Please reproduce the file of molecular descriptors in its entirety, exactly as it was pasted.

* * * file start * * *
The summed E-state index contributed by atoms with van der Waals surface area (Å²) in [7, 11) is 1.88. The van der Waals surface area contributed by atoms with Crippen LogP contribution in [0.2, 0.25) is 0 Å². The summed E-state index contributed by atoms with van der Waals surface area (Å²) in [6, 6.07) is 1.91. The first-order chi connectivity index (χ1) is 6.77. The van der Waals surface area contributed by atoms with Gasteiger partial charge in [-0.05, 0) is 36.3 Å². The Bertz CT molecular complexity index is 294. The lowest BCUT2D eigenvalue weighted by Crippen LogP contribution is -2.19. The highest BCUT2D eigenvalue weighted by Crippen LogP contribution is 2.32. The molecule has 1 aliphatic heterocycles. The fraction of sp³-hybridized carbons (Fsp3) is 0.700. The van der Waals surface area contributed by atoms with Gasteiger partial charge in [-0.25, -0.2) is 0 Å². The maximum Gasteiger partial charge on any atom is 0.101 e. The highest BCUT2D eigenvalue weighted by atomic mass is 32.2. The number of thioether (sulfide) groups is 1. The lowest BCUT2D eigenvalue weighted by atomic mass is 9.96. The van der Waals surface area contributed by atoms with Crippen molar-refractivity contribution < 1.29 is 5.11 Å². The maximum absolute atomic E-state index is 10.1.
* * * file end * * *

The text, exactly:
The summed E-state index contributed by atoms with van der Waals surface area (Å²) in [7, 11) is 1.88. The van der Waals surface area contributed by atoms with Crippen LogP contribution in [0.2, 0.25) is 0 Å². The summed E-state index contributed by atoms with van der Waals surface area (Å²) in [6, 6.07) is 1.91. The first-order chi connectivity index (χ1) is 6.77. The van der Waals surface area contributed by atoms with Gasteiger partial charge in [-0.05, 0) is 36.3 Å². The Bertz CT molecular complexity index is 294. The lowest BCUT2D eigenvalue weighted by Crippen LogP contribution is -2.19. The highest BCUT2D eigenvalue weighted by Crippen LogP contribution is 2.32. The molecule has 1 aliphatic heterocycles. The fraction of sp³-hybridized carbons (Fsp3) is 0.700. The van der Waals surface area contributed by atoms with Gasteiger partial charge in [-0.25, -0.2) is 0 Å². The maximum Gasteiger partial charge on any atom is 0.101 e. The highest BCUT2D eigenvalue weighted by atomic mass is 32.2. The number of thioether (sulfide) groups is 1. The lowest BCUT2D eigenvalue weighted by atomic mass is 9.96. The van der Waals surface area contributed by atoms with Crippen molar-refractivity contribution < 1.29 is 5.11 Å². The maximum absolute atomic E-state index is 10.1.